"Chuaigh mé ar shiúlóid ar an trá le mo chlann."

Translation:I went on a walk on the beach with my children.

3 years ago

10 Comments


https://www.duolingo.com/CatMcCat
CatMcCat
  • 24
  • 18
  • 18
  • 16
  • 623

Can this also be "for a walk", rather than "on a walk"? Otherwise, would you say "for a walk" differently? Don't know whether to report this or not.

3 years ago

https://www.duolingo.com/galaxyrocker

They should both be accepted. Focloir gives chuaigh mé ar shiúlóid cois locha for 'I went for a walk by the lake'. (It also gives rinne mé geábh siúil cois locha which sounds more fun to me).

3 years ago

https://www.duolingo.com/CatMcCat
CatMcCat
  • 24
  • 18
  • 18
  • 16
  • 623

Go raibh maith agat! I'll report it next time it comes up.

3 years ago

https://www.duolingo.com/OliverCasserley

"for a walk" was accepted from me, but showed "on a walk" as an alternative. 15/08/15.

3 years ago

https://www.duolingo.com/moloughl
moloughl
  • 24
  • 15
  • 458

It rejects on the strand.

3 years ago

https://www.duolingo.com/Erin820004

Haha, one of the options I was given was "I went on a walk on the beach with my hurley" haha:')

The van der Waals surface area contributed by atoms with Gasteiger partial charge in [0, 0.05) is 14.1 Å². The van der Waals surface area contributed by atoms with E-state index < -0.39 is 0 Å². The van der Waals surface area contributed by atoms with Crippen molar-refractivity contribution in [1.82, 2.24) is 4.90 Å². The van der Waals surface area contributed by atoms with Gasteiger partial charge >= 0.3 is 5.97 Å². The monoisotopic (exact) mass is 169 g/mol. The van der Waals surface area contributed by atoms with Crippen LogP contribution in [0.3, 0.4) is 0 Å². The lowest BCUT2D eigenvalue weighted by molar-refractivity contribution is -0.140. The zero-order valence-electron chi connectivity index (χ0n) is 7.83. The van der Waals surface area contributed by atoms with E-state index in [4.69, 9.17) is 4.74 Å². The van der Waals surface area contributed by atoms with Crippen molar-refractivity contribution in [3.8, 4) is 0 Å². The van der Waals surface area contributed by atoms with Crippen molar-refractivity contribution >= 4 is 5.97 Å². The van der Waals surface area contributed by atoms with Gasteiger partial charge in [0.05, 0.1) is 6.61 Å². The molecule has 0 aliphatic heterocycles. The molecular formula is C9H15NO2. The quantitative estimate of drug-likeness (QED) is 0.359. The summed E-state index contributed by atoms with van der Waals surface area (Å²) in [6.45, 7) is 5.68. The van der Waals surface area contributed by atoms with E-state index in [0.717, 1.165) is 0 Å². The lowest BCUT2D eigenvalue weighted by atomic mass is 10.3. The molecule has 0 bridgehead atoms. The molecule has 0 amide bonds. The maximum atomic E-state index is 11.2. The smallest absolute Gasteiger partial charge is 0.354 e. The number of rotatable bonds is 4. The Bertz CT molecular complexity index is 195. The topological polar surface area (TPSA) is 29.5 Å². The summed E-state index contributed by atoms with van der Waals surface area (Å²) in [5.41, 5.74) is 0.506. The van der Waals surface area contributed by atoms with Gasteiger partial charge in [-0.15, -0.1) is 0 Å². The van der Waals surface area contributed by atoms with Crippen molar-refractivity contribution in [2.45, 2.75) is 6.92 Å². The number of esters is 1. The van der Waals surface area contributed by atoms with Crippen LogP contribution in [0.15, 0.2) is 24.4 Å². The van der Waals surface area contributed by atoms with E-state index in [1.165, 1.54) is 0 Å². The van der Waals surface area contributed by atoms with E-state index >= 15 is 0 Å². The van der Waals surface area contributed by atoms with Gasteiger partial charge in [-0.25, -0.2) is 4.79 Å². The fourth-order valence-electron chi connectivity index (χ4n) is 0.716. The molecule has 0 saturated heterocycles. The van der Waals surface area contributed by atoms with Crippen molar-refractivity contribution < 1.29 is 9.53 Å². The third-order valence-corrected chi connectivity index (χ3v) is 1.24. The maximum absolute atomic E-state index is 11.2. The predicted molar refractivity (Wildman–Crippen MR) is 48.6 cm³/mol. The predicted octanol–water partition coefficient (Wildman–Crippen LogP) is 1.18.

2 years ago

https://www.duolingo.com/Antaine1916

I thought that "siúlóid" was "a walk" as a noun (i.e. an established, possibly paved, path for taking a walk) but not as a verb (i.e. the activity of taking a constitutional). Is Duolingo wrong here, or is the word more versatile than I'd thought?

1 month ago

https://www.duolingo.com/SatharnPHL

The presence of an indefinite article in "a walk" tells you that "walk" is a noun in this sentence.

Siúlóid: (Act of) walking; walk, stroll.

A cosán is one word used for the physical surface that you would take a siúlóid on.

1 month ago

https://www.duolingo.com/Antaine1916

Thanks. I thought cosán was "path" while siúlóid would be "walk" (as my grandfather used to use it when he'd say stuff like, "there are leaves all over the walk outside" meaning the little concrete path leading from the driveway to the front stoop)

1 month ago

https://www.duolingo.com/KevinCourt7

Once again I have to point out that among the Irish speakers in Ireland that I have spoken to, chlann is a general term for family (Mom, Dad, sisters, brothers etc.) not children. If you only went with your children, the word should be paisti.

4 weeks ago
Learn Irish in just 5 minutes a day. For free.